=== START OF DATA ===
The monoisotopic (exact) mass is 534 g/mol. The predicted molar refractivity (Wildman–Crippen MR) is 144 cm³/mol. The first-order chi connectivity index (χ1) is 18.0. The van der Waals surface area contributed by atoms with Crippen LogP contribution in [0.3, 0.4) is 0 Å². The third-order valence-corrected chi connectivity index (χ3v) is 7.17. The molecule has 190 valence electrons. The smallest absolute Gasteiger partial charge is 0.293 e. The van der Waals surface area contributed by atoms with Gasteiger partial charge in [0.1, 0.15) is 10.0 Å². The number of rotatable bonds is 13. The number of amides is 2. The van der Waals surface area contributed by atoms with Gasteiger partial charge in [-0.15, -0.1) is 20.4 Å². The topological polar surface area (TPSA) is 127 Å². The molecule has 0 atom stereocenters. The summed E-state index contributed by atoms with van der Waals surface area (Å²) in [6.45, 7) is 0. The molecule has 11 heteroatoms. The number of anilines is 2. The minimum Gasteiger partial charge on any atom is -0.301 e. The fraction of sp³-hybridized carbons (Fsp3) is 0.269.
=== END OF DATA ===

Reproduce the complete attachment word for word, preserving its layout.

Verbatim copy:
The monoisotopic (exact) mass is 534 g/mol. The predicted molar refractivity (Wildman–Crippen MR) is 144 cm³/mol. The first-order chi connectivity index (χ1) is 18.0. The van der Waals surface area contributed by atoms with Crippen LogP contribution in [0.3, 0.4) is 0 Å². The third-order valence-corrected chi connectivity index (χ3v) is 7.17. The molecule has 190 valence electrons. The smallest absolute Gasteiger partial charge is 0.293 e. The van der Waals surface area contributed by atoms with Gasteiger partial charge in [0.1, 0.15) is 10.0 Å². The number of rotatable bonds is 13. The number of amides is 2. The van der Waals surface area contributed by atoms with Gasteiger partial charge in [-0.15, -0.1) is 20.4 Å². The topological polar surface area (TPSA) is 127 Å². The molecule has 0 atom stereocenters. The summed E-state index contributed by atoms with van der Waals surface area (Å²) in [6.45, 7) is 0. The molecule has 11 heteroatoms. The number of anilines is 2. The minimum Gasteiger partial charge on any atom is -0.301 e. The fraction of sp³-hybridized carbons (Fsp3) is 0.269.